Arts & Culture

17th March 2021

The Band Plays On | Review

This week, Sheffield Theatres share their latest online production ‘The Band Plays On’. This production is unique in its format and it works brilliantly. It is part concert, part play and part film and it very much is a love letter to Sheffield, although audiences from up and down the country are sure to love it. A powerhouse cast of West End talent each share a story from Sheffield’s history, and then perform hit songs from Sheffield’s past in between.

The Creative Team

Chris Bush (Standing at the Sky’s Edge, Nine Lessons and Carols, The Assassination of Katie Hopkins) is the writer of this production. She is a regular writer for Sheffield Theatres and it’s clear she knows and loves the city. All five monologues are full of heart and bursting with emotion. Robert Hastie (Guys and Dolls, Standing at the Sky’s Edge, The York Realist) and Anthony Lau co-direct this production. They do an excellent job at making the piece feel like theatre whilst also making the most of the fact that it is film. However the transitions between monologues and songs could have been smoother at times. They very much felt like stand alone pieces and it would have been better for everything to feel a bit more connected.

Ben Stones (Standing at the Sky’s Edge, Frost/Nixon, The Watsons) designs the show. The set is simple but creative and clever. The whole space is utilised brilliantly and Kid Acne’s art really adds to the design and makes the show feel even more rooted in Sheffield. Will Stuart (Standing at the Sky’s Edge, A Christmas Carol) is musical supervisor and provides the arrangements for the songs. The music sounds incredible, despite it not appearing that there was a huge number of musicians on stage. It really does feel like a full blown rock concert at times! The simple arrangements for the final song ‘Beginners‘ by Slow Club are beautiful and it’s a really tender moment of the production.

The Cast

The cast for this production are outstanding! Maimuna Memon (Standing at the Sky’s Edge, Jesus Christ Superstar, Lazarus) opens the show with a brilliant rendition of I Bet You Look Good On The Dancefloor by the Arctic Monkeys. Her vocals suit the song perfectly and she has a huge amount of energy to start off the show. Her monologue, Sheffield Rules, which comes later is enjoyable and filmed brilliantly, making use of parts of the theatre not usually seen. The story she shares brings some great insight into what it’s like to grow up as a female in sport.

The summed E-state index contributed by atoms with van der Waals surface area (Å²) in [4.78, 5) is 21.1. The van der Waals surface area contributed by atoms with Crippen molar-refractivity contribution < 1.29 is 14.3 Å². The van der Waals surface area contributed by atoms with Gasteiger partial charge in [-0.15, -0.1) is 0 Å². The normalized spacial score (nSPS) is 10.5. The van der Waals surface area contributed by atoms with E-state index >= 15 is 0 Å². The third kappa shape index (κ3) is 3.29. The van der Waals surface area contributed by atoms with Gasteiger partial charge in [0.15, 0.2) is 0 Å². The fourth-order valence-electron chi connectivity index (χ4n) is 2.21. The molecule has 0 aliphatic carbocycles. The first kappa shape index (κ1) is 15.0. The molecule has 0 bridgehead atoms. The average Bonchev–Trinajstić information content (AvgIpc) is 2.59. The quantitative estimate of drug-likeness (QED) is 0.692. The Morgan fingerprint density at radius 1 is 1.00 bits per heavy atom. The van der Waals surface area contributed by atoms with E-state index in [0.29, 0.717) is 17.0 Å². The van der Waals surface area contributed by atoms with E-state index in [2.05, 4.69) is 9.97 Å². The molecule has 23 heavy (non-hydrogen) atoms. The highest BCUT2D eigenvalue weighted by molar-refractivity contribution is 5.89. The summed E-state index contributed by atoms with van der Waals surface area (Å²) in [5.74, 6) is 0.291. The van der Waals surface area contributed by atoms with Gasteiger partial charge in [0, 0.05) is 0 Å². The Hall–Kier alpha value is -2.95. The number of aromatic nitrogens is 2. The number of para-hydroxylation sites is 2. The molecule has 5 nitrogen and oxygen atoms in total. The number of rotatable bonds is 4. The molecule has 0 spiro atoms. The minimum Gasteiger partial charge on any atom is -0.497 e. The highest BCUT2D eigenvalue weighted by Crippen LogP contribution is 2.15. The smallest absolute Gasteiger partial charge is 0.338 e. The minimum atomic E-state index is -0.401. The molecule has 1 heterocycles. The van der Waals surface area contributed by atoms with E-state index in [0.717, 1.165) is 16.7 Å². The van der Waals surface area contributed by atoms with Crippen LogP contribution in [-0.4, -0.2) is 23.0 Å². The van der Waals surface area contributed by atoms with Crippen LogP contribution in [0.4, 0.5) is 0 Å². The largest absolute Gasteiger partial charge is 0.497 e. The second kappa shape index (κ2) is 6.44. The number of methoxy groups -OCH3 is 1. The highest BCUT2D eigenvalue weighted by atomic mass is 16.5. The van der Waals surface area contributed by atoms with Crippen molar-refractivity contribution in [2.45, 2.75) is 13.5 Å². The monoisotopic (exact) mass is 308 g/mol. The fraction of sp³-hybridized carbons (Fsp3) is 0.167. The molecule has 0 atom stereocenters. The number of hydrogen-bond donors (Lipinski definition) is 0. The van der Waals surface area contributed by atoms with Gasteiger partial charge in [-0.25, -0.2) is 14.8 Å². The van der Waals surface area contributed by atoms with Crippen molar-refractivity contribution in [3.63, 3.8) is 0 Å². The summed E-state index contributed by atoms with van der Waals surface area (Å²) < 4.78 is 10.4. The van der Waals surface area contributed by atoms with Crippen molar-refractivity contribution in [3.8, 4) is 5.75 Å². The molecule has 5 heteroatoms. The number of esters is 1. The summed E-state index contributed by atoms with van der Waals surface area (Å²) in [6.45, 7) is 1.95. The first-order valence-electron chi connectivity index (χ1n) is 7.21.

Anna-Jane Casey (Annie Get Your Gun, Calendar Girls the Musical, Girl from the North Country) brings the first monologue, Bunker Boy. This starts the show off well and she is completely engaging to watch. Her performance of Don’t Let Him Waste Your Time by Jarvis Cocker is gorgeous. Her voice is delightful to listen to.

Sandra Marvin (Show Boat, Romantics Anonymous, A Christmas Carol) really gets to show her range. She commands the stage completely with her rendition of Pour Some Sugar On Me by Def Leppard and comes across a rock goddess! Later on in the production, her monologue Flood Gates is heart-wrenching and infuriating, discussing The Great Sheffield Floods and questioning whether things have actually progressed since then.

Jodie Prenger (A Taste of Honey, Abigail’s Party, Winner of BBC’s I’d Do Anything) is a joy to watch. Her monologue, Sanctuary, commenting on Sheffield being a City of Sanctuary from a slightly different perspective is brilliantly performed and she is warm and could easily be someone living down your road. Her vocals are beautiful in her performance of The Crying Game by Dave Berry and it’s clear why she’s become so established in the musical theatre industry.

Jocasta Almgill (Rent, & Juliet, West Side Story) completes the cast. Her monologue, We’re Alright, was probably my favourite in the show and discussed some very real and relatable issues surrounding the Brexit debate. Her rendition of Sing It Back by Moloko was just gorgeous to listen to.


The Band Plays On is a great example of how to do online theatre well. Although the flow of the piece could be improved, it is a fantastic opportunity to see five sensational performers belt out brilliant songs and deliver very well written monologues. It is relatable and current, whilst offering some escapism and hope for the future. And if nothing else, this production is absolute proof that musical theatre performers can act!!!

Be sure to get your tickets to stream The Band Plays On on demand. Tickets costs £20 and can be bought here through the Liverpool Everyman and Playhouse, as part of the show’s digital tour. The show is available to stream until Sunday 28th March.